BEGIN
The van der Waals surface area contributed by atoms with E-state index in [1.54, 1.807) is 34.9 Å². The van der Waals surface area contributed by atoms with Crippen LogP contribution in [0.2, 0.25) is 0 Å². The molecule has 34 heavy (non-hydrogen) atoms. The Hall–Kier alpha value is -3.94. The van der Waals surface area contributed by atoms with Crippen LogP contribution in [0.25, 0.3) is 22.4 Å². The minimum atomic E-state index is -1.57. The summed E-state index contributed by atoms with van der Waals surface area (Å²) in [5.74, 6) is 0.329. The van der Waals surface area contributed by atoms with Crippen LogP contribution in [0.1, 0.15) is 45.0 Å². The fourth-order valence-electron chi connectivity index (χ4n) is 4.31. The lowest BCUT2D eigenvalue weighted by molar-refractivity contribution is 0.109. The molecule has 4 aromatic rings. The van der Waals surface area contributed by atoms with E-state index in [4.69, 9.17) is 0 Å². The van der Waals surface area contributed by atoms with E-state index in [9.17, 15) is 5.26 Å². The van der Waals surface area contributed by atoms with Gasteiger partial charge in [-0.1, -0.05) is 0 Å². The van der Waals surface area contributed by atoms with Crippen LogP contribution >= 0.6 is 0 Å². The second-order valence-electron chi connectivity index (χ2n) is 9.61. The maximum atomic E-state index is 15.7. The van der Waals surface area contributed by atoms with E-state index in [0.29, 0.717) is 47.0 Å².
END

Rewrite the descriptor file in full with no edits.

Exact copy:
The van der Waals surface area contributed by atoms with E-state index in [1.54, 1.807) is 34.9 Å². The van der Waals surface area contributed by atoms with Crippen LogP contribution in [0.2, 0.25) is 0 Å². The molecule has 34 heavy (non-hydrogen) atoms. The Hall–Kier alpha value is -3.94. The van der Waals surface area contributed by atoms with Crippen LogP contribution in [0.25, 0.3) is 22.4 Å². The minimum atomic E-state index is -1.57. The summed E-state index contributed by atoms with van der Waals surface area (Å²) in [5.74, 6) is 0.329. The van der Waals surface area contributed by atoms with Crippen LogP contribution in [0.1, 0.15) is 45.0 Å². The fourth-order valence-electron chi connectivity index (χ4n) is 4.31. The lowest BCUT2D eigenvalue weighted by molar-refractivity contribution is 0.109. The molecule has 4 aromatic rings. The van der Waals surface area contributed by atoms with E-state index in [4.69, 9.17) is 0 Å². The van der Waals surface area contributed by atoms with E-state index in [9.17, 15) is 5.26 Å². The van der Waals surface area contributed by atoms with Gasteiger partial charge in [-0.1, -0.05) is 0 Å². The van der Waals surface area contributed by atoms with Crippen LogP contribution >= 0.6 is 0 Å². The second-order valence-electron chi connectivity index (χ2n) is 9.61. The maximum atomic E-state index is 15.7. The van der Waals surface area contributed by atoms with E-state index in [0.29, 0.717) is 47.0 Å².